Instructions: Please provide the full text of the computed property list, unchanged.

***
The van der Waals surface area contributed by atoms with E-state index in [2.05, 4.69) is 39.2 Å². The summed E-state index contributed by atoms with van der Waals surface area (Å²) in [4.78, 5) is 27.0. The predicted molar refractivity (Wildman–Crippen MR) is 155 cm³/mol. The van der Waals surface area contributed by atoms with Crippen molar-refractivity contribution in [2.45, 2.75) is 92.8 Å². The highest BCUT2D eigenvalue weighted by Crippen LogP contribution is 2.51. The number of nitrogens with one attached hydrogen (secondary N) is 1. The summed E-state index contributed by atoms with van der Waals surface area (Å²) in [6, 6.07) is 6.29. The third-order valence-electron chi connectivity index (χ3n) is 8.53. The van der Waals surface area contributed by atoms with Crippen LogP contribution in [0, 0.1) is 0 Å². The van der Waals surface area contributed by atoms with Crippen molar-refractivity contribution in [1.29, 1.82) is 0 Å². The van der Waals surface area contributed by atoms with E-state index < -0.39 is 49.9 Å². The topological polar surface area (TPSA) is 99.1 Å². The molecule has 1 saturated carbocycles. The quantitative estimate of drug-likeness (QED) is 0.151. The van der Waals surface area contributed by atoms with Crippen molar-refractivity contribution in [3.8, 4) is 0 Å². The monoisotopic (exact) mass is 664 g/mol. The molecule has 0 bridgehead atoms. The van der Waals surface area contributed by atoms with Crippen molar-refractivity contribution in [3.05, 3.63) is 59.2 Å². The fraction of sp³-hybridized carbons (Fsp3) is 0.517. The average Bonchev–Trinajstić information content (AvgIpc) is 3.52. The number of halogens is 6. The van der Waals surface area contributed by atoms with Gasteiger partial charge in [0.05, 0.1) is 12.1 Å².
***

The van der Waals surface area contributed by atoms with E-state index in [2.05, 4.69) is 39.2 Å². The summed E-state index contributed by atoms with van der Waals surface area (Å²) in [4.78, 5) is 27.0. The predicted molar refractivity (Wildman–Crippen MR) is 155 cm³/mol. The van der Waals surface area contributed by atoms with Crippen molar-refractivity contribution in [2.45, 2.75) is 92.8 Å². The highest BCUT2D eigenvalue weighted by Crippen LogP contribution is 2.51. The number of nitrogens with one attached hydrogen (secondary N) is 1. The summed E-state index contributed by atoms with van der Waals surface area (Å²) in [6, 6.07) is 6.29. The third-order valence-electron chi connectivity index (χ3n) is 8.53. The van der Waals surface area contributed by atoms with Crippen LogP contribution in [0, 0.1) is 0 Å². The van der Waals surface area contributed by atoms with Crippen molar-refractivity contribution in [1.29, 1.82) is 0 Å². The van der Waals surface area contributed by atoms with E-state index < -0.39 is 49.9 Å². The topological polar surface area (TPSA) is 99.1 Å². The molecule has 1 saturated carbocycles. The quantitative estimate of drug-likeness (QED) is 0.151. The van der Waals surface area contributed by atoms with Crippen molar-refractivity contribution in [3.8, 4) is 0 Å². The monoisotopic (exact) mass is 664 g/mol. The molecule has 0 bridgehead atoms. The van der Waals surface area contributed by atoms with Crippen molar-refractivity contribution in [3.05, 3.63) is 59.2 Å². The fraction of sp³-hybridized carbons (Fsp3) is 0.517. The average Bonchev–Trinajstić information content (AvgIpc) is 3.52. The number of halogens is 6. The van der Waals surface area contributed by atoms with Gasteiger partial charge in [0.05, 0.1) is 12.1 Å².